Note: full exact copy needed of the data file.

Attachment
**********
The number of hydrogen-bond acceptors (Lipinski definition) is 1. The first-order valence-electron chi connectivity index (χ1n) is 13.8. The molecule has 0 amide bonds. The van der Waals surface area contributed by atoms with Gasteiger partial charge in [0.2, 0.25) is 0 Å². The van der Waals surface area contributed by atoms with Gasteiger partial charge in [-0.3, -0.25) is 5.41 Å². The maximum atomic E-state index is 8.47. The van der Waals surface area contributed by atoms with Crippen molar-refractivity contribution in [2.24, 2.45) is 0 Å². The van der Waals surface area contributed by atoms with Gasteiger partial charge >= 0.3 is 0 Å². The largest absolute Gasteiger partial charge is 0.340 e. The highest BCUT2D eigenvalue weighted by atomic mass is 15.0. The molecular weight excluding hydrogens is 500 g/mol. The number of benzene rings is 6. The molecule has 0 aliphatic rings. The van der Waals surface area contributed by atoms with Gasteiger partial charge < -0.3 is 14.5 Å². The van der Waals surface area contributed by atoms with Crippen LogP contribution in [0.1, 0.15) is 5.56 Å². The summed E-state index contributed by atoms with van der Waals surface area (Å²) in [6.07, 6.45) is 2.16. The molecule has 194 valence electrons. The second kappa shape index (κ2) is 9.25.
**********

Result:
The number of hydrogen-bond acceptors (Lipinski definition) is 1. The first-order valence-electron chi connectivity index (χ1n) is 13.8. The molecule has 0 amide bonds. The van der Waals surface area contributed by atoms with Gasteiger partial charge in [0.2, 0.25) is 0 Å². The van der Waals surface area contributed by atoms with Gasteiger partial charge in [-0.3, -0.25) is 5.41 Å². The maximum atomic E-state index is 8.47. The van der Waals surface area contributed by atoms with Crippen molar-refractivity contribution in [2.24, 2.45) is 0 Å². The van der Waals surface area contributed by atoms with Gasteiger partial charge >= 0.3 is 0 Å². The largest absolute Gasteiger partial charge is 0.340 e. The highest BCUT2D eigenvalue weighted by atomic mass is 15.0. The molecular weight excluding hydrogens is 500 g/mol. The number of benzene rings is 6. The molecule has 0 aliphatic rings. The van der Waals surface area contributed by atoms with Gasteiger partial charge < -0.3 is 14.5 Å². The van der Waals surface area contributed by atoms with Crippen LogP contribution in [0.1, 0.15) is 5.56 Å². The summed E-state index contributed by atoms with van der Waals surface area (Å²) in [6.07, 6.45) is 2.16. The molecule has 194 valence electrons. The second kappa shape index (κ2) is 9.25.